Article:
• Donald Trump, his son Donald Trump Jr., his son-in-law Jared Kushner, and perhaps other officials are in serious legal peril.
If this is correct then the felony offenses prosecutors say Trump committed are small potatoes compared to what is looming on the horizon. …’
’Dr. Lisa Schwartz, who with her husband devoted her life to warning patients about the dangers of unnecessary medical tests and treatment and excessive diagnoses, died on Nov. 29 in Lebanon, N.H. She was 55.
Her husband, Dr. Steven Woloshin, said the cause was cancer.
Dr. Schwartz and Dr. Woloshin were the directors of the Center for Medicine and Media at the Dartmouth Institute for Health Policy and Clinical Practice, part of Dartmouth College’s Geisel School of Medicine. There they trained hundreds of journalists to become more skeptical about claimed scientific breakthroughs and miracle cures, and to better communicate the benefits and risks of medical tests and treatments.…’
The cabinet official’s connection to a shady deal for an alleged child molester:
’It is the perverse good fortune of Alexander Acosta, Donald Trump’s secretary of labor, to be part of an administration so spectacularly corrupt that it’s simply impossible to give all its scandals the attention they deserve.
Last Wednesday, The Miami Herald published a blockbuster multipart exposé about how the justice system failed the victims of Jeffrey Epstein, a rich, politically connected financier who appears to have abused underage girls on a near-industrial scale. The investigation, more than a year in the making, described Epstein as running a sort of child molestation pyramid scheme, in which girls — some in middle school — would be recruited to give Epstein “massages” at his Palm Beach mansion, pressured into sex acts, then coerced into bringing him yet more girls. The Herald reported that Epstein was also suspected of trafficking girls from overseas.
What’s shocking is not just the lurid details and human devastation of his alleged crimes, but the way he was able to use his money to escape serious consequences, thanks in part to Acosta, then Miami’s top federal prosecutor. For reasons that are not entirely clear, Acosta took extraordinary measures to let Epstein — and, crucially, other unnamed people — off the hook.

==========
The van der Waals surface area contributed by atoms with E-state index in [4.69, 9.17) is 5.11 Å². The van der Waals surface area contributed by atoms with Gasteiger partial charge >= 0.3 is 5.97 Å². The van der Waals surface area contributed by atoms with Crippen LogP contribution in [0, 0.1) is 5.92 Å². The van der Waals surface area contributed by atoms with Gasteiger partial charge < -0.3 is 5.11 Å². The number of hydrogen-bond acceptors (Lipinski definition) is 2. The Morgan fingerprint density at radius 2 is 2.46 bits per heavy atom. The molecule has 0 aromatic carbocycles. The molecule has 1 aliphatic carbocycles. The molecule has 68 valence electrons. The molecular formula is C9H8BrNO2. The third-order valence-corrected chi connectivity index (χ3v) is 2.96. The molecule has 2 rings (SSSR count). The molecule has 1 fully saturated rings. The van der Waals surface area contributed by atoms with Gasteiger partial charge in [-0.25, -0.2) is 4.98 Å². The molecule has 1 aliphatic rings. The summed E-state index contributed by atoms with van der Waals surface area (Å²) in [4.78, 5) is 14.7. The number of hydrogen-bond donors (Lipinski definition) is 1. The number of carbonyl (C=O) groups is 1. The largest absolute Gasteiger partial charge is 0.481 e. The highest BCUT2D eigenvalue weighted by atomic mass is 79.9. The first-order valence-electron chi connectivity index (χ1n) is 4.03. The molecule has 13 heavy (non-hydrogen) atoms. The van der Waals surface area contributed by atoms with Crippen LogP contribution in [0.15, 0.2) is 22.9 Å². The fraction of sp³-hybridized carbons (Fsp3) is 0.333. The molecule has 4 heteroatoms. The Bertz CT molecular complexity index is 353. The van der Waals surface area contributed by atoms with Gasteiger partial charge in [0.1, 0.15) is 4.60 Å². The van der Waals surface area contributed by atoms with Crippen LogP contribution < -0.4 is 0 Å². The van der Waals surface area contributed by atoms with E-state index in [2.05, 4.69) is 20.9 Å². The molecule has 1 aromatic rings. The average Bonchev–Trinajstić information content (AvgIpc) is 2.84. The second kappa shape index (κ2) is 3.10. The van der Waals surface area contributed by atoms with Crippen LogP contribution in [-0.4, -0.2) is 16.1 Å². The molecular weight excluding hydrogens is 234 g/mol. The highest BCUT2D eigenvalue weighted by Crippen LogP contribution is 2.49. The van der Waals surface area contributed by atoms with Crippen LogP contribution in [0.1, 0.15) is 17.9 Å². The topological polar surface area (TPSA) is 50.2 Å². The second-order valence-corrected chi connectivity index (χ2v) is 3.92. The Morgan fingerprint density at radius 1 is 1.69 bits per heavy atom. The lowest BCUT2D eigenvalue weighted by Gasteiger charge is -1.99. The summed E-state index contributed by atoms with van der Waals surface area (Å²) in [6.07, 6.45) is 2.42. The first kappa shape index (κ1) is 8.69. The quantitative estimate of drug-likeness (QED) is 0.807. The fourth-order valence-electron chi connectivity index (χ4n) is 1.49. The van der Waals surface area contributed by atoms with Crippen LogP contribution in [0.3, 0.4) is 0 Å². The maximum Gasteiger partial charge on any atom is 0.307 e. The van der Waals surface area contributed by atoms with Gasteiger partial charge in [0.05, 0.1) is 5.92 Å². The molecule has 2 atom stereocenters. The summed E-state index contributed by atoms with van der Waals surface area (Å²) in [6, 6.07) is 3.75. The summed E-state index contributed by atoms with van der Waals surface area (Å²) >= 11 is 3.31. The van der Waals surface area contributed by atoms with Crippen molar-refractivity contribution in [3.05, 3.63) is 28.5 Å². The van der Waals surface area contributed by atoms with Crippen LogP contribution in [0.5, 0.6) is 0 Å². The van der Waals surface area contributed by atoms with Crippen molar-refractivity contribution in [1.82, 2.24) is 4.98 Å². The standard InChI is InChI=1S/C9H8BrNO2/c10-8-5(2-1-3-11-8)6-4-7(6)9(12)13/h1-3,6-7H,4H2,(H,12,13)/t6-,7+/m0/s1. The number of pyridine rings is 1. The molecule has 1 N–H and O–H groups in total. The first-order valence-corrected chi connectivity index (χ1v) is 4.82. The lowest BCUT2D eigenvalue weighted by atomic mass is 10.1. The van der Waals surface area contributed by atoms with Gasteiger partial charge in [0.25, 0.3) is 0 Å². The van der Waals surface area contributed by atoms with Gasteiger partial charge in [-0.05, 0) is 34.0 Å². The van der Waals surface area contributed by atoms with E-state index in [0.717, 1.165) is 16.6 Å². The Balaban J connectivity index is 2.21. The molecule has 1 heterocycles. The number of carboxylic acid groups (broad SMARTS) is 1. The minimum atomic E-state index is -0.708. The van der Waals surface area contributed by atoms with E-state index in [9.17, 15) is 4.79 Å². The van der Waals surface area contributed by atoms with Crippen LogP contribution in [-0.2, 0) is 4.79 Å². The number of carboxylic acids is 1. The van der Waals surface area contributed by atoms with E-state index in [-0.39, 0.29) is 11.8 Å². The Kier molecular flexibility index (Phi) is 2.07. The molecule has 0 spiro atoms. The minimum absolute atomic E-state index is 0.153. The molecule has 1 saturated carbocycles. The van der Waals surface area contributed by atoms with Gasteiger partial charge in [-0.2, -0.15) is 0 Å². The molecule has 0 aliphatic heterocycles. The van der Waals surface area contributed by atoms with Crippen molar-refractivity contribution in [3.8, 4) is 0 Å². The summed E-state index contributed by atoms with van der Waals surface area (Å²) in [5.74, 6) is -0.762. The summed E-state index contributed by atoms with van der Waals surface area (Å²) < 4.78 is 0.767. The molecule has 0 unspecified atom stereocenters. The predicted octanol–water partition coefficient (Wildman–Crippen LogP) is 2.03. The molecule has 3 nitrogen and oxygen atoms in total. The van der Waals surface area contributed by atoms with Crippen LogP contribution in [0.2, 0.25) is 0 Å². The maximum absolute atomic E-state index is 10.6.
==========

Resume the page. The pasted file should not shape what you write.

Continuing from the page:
The labor secretary, whose purview includes combating human trafficking, has done nothing so far to rebut The Herald’s reporting. (A spokesman for his department has referred reporters to his previous statements about the case.) It should end his career.…’
’Emile Ratelband, a 69-year-old man who has insisted he should be allowed to legally change his age to make himself 20-years younger, finally had his day in court. As of Monday, December 3, 2018, he is still legally 69 years old, and time will continue to have its way with him, just as it does for all of us.
Last month, Ratelband gained international attention when he told a Dutch court that he doesn’t feel 69-years-old and his age hinders his ability to meet women on the Tinder dating app. He called himself a “young god” and complained that when his actual age is listed on Tinder no one wants to talk to him. He fantasized that were he allowed to be 49, “with the face I have, I will be in a luxurious position.” He also believes that he would have more job opportunities if he were younger. Ratelband is a motivational speaker whose website describes him as “a man who lives a dream and who didn’t even know he had one.”…’
’FOR THE PAST decade, photographer Mitch Dobrowner has spent a few weeks every summer pursuing extreme weather across the midwestern United States with veteran storm chaser Roger Hill, who, according to the Guinness Book of World Records, has witnessed more tornadoes (more than 650) than anyone in history. During their first outing, in 2009, Dobrowner and Hill spotted a high-precipitation supercell thunderstorm in the Black Hills of South Dakota at noon and followed it all day in Hill’s eight-seater van until giving up the chase at midnight in Valentine, Nebraska.
“It looked like a spaceship,” recalls Hill, who runs Silver Lining Tours, which offers 11 storm-chasing outings each year. “Hail the size of grapefruits, lightning strikes every three or four seconds.”
Dobrowner’s black and white images of that megastorm are some of the most spectacular in his ever-expanding portfolio of extreme weather photography. Although tornadoes get all the attention on TV, Dobrowner is more interested in supercells, massive storm systems that sometimes spawn tornadoes. “I see them as living things,” he says. “Some are gorgeous and beautiful, some are tornadic and violent. And the longer they last the more form they take. Eventually, they mature and die. So I try to take a portrait, almost like with a person.”…’
’Tibetan monks from all over the world are scheduled to visit India to discuss the issues related to the next reincarnation of the Dalai Lama. Some, including the Dalai Lama himself, have questioned if the institution should be continued. The final decision will have far reaching effects, since China is unlikely to let the monks have the last word on the matter.…’
‘Stone Age Europeans may have deliberately amputated their fingers during religious ceremonies. The controversial idea could explain why so many of the prehistoric images of hands on cave walls are missing fingers. …’